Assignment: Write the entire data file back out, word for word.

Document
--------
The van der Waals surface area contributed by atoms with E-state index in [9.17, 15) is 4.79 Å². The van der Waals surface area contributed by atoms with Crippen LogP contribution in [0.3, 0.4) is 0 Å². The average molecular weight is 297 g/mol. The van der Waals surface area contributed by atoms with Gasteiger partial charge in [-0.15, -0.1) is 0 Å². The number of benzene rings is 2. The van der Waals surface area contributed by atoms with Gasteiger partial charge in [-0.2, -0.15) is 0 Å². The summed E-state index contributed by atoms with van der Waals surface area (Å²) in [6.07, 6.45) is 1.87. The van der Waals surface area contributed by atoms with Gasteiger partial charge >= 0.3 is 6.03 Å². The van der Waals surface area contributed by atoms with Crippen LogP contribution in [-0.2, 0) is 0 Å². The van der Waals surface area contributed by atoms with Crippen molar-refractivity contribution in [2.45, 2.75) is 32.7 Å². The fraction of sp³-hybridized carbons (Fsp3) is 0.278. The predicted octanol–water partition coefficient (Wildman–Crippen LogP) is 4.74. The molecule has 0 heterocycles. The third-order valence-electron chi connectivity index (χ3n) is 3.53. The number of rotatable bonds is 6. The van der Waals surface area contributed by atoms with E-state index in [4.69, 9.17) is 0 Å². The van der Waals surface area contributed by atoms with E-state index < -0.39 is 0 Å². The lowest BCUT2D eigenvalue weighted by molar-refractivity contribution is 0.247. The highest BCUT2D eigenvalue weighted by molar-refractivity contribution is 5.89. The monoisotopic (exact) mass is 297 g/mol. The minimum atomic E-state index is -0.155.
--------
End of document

The van der Waals surface area contributed by atoms with E-state index in [9.17, 15) is 4.79 Å². The van der Waals surface area contributed by atoms with Crippen LogP contribution in [0.3, 0.4) is 0 Å². The average molecular weight is 297 g/mol. The van der Waals surface area contributed by atoms with Gasteiger partial charge in [-0.15, -0.1) is 0 Å². The number of benzene rings is 2. The van der Waals surface area contributed by atoms with Gasteiger partial charge in [-0.2, -0.15) is 0 Å². The summed E-state index contributed by atoms with van der Waals surface area (Å²) in [6.07, 6.45) is 1.87. The van der Waals surface area contributed by atoms with Gasteiger partial charge >= 0.3 is 6.03 Å². The van der Waals surface area contributed by atoms with Crippen LogP contribution in [-0.2, 0) is 0 Å². The van der Waals surface area contributed by atoms with Crippen molar-refractivity contribution in [2.45, 2.75) is 32.7 Å². The fraction of sp³-hybridized carbons (Fsp3) is 0.278. The predicted octanol–water partition coefficient (Wildman–Crippen LogP) is 4.74. The molecule has 0 heterocycles. The third-order valence-electron chi connectivity index (χ3n) is 3.53. The number of rotatable bonds is 6. The van der Waals surface area contributed by atoms with E-state index in [4.69, 9.17) is 0 Å². The van der Waals surface area contributed by atoms with E-state index < -0.39 is 0 Å². The lowest BCUT2D eigenvalue weighted by molar-refractivity contribution is 0.247. The highest BCUT2D eigenvalue weighted by molar-refractivity contribution is 5.89. The monoisotopic (exact) mass is 297 g/mol. The minimum atomic E-state index is -0.155.